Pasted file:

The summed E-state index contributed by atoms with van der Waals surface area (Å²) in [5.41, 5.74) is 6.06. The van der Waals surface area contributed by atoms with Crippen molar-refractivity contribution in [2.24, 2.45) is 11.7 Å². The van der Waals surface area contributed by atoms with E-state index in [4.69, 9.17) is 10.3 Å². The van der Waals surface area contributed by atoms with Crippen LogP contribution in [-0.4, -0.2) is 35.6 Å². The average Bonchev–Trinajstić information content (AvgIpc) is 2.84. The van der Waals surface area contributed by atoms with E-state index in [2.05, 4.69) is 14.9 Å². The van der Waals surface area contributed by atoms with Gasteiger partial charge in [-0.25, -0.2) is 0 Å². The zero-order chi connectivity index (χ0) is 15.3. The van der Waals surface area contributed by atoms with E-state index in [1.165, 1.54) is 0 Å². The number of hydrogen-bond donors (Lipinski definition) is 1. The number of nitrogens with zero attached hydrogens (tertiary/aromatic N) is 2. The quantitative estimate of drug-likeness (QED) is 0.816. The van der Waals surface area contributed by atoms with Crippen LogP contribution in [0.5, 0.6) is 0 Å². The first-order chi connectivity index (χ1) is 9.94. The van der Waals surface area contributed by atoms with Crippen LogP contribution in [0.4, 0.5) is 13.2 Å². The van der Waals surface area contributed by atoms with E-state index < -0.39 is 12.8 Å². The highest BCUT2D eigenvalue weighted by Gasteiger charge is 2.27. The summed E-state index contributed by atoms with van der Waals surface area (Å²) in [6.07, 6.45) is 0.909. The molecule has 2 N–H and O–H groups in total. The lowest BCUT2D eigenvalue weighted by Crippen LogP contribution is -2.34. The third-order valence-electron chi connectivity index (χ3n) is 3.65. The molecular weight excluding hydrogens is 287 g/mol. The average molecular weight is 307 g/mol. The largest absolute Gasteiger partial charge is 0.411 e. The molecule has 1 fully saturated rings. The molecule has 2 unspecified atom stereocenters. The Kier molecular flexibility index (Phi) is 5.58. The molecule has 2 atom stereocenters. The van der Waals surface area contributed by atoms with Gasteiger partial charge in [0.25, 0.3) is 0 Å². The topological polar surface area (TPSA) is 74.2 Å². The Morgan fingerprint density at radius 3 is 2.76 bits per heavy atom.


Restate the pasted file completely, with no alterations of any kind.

The summed E-state index contributed by atoms with van der Waals surface area (Å²) in [5.41, 5.74) is 6.06. The van der Waals surface area contributed by atoms with Crippen molar-refractivity contribution in [2.24, 2.45) is 11.7 Å². The van der Waals surface area contributed by atoms with E-state index in [4.69, 9.17) is 10.3 Å². The van der Waals surface area contributed by atoms with Crippen LogP contribution in [-0.4, -0.2) is 35.6 Å². The average Bonchev–Trinajstić information content (AvgIpc) is 2.84. The van der Waals surface area contributed by atoms with E-state index in [2.05, 4.69) is 14.9 Å². The van der Waals surface area contributed by atoms with Gasteiger partial charge in [-0.25, -0.2) is 0 Å². The zero-order chi connectivity index (χ0) is 15.3. The van der Waals surface area contributed by atoms with E-state index in [1.165, 1.54) is 0 Å². The number of hydrogen-bond donors (Lipinski definition) is 1. The number of nitrogens with zero attached hydrogens (tertiary/aromatic N) is 2. The quantitative estimate of drug-likeness (QED) is 0.816. The van der Waals surface area contributed by atoms with Crippen LogP contribution in [0.5, 0.6) is 0 Å². The first-order chi connectivity index (χ1) is 9.94. The van der Waals surface area contributed by atoms with Crippen LogP contribution in [0.4, 0.5) is 13.2 Å². The van der Waals surface area contributed by atoms with E-state index < -0.39 is 12.8 Å². The highest BCUT2D eigenvalue weighted by Gasteiger charge is 2.27. The summed E-state index contributed by atoms with van der Waals surface area (Å²) in [6.07, 6.45) is 0.909. The molecule has 2 N–H and O–H groups in total. The lowest BCUT2D eigenvalue weighted by Crippen LogP contribution is -2.34. The third-order valence-electron chi connectivity index (χ3n) is 3.65. The molecular weight excluding hydrogens is 287 g/mol. The average molecular weight is 307 g/mol. The largest absolute Gasteiger partial charge is 0.411 e. The molecule has 1 fully saturated rings. The molecule has 2 unspecified atom stereocenters. The Kier molecular flexibility index (Phi) is 5.58. The molecule has 2 atom stereocenters. The van der Waals surface area contributed by atoms with Gasteiger partial charge in [0.25, 0.3) is 0 Å². The topological polar surface area (TPSA) is 74.2 Å². The Morgan fingerprint density at radius 3 is 2.76 bits per heavy atom.